My favorite movie of 2003:

Lost in Translation
Bill Murray plays Bob Harris, a 50-ish actor who is in Tokyo to film a series of advertisements for Scotch. Scarlett Johansson plays Charlotte, a 20-ish young woman who is visiting Tokyo for a few weeks with her husband, a photographer whose time is entirely occupied by his current assignment. Bob is weary and cynical about his career, his life, and his marriage. Charlotte is beginning to see where her marriage is headed, and doesn't like what she sees. Bob and Charlotte, with lots of time on their hands, bump into each other in the hotel and connect through their shared loss of illusion about where their lives are leading.
They spend the next few days weaving through parts of Tokyo culture. Will they indulge in more than companionship? Director and screenwriter Sofia Coppola balances the tension beautifully.
My other favorites for the year:
Nicholas Cage plays twins — one is a screenwriter struggling to write his next screenplay, and the other is a novice who writes a hit screenplay. There is no way to describe the plot of this odd, intriguing movie. Chris Cooper is wonderful as an exotic plant collector.
The Cooler
The always wonderful William H. Macy plays Bernie Lootz, whose luck is so bad that his job is to stand next to people in the decrepit Shangri-La casino so that his bad luck will rub off on them. Then he falls in love with a cocktail waitress, and his luck takes a turn for the better, which means that his job takes a turn for the worse.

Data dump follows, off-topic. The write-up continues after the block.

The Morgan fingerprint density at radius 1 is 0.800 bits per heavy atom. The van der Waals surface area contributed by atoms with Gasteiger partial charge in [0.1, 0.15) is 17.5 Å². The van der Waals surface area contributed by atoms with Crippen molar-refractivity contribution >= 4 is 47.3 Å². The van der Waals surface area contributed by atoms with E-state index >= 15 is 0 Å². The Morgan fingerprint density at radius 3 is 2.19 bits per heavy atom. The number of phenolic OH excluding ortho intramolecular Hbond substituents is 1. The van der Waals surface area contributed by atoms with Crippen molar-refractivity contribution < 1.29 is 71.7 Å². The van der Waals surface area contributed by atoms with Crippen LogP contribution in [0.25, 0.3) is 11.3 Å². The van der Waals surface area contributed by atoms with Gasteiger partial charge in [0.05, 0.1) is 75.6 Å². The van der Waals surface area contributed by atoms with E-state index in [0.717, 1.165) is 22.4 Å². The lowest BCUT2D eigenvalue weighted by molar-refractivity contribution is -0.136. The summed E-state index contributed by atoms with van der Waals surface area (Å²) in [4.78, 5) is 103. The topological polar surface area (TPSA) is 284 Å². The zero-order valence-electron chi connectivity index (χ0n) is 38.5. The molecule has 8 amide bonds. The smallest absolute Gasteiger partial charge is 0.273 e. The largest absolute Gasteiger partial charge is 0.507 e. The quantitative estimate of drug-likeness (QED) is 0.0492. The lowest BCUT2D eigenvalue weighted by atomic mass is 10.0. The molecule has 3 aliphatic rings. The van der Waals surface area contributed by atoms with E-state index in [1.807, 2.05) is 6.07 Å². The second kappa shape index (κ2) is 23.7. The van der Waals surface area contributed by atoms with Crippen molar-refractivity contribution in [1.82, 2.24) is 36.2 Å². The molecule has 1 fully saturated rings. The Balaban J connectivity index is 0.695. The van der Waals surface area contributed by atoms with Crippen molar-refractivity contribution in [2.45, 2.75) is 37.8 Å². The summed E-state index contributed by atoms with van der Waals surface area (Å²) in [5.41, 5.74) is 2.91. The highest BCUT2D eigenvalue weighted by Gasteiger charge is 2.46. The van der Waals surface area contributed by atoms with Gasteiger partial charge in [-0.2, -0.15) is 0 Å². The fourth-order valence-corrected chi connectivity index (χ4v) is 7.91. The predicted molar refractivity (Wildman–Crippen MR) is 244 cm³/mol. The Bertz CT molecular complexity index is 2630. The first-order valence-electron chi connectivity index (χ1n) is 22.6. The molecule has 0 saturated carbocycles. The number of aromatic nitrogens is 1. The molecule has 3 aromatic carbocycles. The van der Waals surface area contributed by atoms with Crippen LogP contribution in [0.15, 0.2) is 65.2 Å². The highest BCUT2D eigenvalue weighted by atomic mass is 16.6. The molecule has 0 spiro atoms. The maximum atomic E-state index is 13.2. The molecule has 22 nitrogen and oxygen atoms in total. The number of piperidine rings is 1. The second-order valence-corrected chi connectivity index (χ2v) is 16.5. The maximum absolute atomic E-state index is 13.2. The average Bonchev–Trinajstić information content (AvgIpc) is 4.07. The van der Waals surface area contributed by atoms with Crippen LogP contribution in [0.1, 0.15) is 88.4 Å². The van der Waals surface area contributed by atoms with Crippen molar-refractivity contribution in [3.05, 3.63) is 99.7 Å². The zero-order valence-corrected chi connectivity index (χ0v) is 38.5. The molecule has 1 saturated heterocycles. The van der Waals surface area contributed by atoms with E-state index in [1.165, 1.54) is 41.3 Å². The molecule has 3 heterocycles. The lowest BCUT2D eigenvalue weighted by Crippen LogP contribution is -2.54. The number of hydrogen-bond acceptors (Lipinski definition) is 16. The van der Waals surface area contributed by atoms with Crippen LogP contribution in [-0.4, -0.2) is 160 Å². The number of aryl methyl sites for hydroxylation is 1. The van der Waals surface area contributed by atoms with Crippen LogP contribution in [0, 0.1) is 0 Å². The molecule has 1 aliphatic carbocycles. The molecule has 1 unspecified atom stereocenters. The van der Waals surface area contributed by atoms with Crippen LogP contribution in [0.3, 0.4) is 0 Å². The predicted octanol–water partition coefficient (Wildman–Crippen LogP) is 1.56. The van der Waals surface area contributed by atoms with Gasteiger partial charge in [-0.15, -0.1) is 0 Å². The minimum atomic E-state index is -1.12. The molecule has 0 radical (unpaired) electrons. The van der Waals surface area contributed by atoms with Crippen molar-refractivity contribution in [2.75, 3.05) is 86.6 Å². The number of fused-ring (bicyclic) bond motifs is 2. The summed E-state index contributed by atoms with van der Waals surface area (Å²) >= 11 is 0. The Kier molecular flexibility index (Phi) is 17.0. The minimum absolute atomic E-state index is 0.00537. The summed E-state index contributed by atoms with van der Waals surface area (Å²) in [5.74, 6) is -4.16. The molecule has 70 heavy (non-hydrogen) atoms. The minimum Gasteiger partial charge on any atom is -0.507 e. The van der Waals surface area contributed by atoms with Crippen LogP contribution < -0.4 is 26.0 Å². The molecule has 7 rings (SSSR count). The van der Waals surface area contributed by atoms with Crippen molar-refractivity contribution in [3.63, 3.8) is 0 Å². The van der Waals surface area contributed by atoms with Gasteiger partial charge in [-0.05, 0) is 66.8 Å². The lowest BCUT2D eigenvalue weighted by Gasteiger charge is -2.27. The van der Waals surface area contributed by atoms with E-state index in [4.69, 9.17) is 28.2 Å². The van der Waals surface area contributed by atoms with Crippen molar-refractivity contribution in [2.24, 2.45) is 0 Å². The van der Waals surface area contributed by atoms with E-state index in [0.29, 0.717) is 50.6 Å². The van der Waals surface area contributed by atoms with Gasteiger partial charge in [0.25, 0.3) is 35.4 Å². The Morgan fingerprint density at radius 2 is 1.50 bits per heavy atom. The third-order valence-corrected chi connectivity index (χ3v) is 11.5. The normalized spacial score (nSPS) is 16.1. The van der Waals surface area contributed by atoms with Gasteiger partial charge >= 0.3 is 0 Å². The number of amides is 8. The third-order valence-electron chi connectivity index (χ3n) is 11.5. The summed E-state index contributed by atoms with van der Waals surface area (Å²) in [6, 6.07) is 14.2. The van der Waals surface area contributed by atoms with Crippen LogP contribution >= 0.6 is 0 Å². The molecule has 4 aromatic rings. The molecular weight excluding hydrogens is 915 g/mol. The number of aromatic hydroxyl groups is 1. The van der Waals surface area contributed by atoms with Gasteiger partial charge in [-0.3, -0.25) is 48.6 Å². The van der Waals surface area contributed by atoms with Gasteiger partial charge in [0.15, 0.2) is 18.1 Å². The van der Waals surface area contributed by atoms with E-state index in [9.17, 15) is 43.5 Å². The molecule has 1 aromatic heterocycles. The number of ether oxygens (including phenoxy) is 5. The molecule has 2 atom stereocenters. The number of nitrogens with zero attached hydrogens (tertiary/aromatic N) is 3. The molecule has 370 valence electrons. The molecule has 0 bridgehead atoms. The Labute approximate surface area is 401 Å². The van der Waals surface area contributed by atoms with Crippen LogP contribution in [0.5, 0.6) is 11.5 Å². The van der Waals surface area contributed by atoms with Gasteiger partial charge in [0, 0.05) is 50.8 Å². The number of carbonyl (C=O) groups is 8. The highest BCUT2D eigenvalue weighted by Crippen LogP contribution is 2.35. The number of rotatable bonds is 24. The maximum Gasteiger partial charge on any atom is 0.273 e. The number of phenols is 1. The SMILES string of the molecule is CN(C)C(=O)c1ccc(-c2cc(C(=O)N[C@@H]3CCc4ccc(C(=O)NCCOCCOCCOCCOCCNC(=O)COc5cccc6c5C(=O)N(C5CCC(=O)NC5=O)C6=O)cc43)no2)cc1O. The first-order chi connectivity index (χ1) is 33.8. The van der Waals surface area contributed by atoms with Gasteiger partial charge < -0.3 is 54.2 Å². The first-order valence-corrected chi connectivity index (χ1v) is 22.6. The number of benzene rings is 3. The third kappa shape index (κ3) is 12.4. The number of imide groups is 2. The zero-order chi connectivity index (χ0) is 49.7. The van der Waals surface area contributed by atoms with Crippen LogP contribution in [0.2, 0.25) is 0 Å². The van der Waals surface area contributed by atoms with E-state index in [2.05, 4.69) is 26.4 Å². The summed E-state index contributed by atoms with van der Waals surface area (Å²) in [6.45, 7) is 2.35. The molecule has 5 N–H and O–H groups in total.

There's a lot of buzz about Alec Baldwin's performance as casino owner Shelly Kaplow, but I think Macy's performance was even better.
Finding Nemo
Wonderful fishy fun. As we were watching the credits at the end of the film, a four-year-old boy in the row behind us said to his father, "Dad, thank you! That's the best movie I've ever seen!" I can't top that review.
The Good Thief
Nick Nolte as a nearly retired thief, out for one last adventure.
Keep the River on Your Right
A documentary about an anthropoligist returns, years later, to visit the natives he'd studied years earlier. Don't be scared off (or attracted, as the case may be) by the subtitle — it's entirely misleading.
The Lord of the Rings: The Return of the King
Though this is a good story well told, visual effects are king in this movie. The effects are astoundingly good.
Love Liza
Philip Seymour Hoffman, one of my favorite actors, plays Wilson Joel, whose life slowly unravels after his wife commits suicide.
Owning Mahowny
Philip Seymour Hoffman again, this time playing Dan Mahowny, a talented bank manager whose life slowly unravels as his debts and gambling addiction feed each other. I've never seen Hoffman do anything less than brilliant, and this is my favorite of his performances.
The Pianist
The scene where the Jewish father carefully cuts a small piece of candy so that each of his children can eat a piece, all the while knowing the fate that awaits him, is heartbreaking.
The Quiet American
Michael Caine as a washed-up reporter in 1952 Saigon. He wants to marry his Vietnamese mistress, but cannot because his wife, from whom he has long been separated, will not give him a divorce. I was also intrigued by the backdrop, in which American "advisors" stage bombings as a pretext for further involvement in the country.
Shattered Glass
The true story of Stephen Glass, a rising star reporter who falls from grace when his credibility shakes and then crumbles under scrutiny.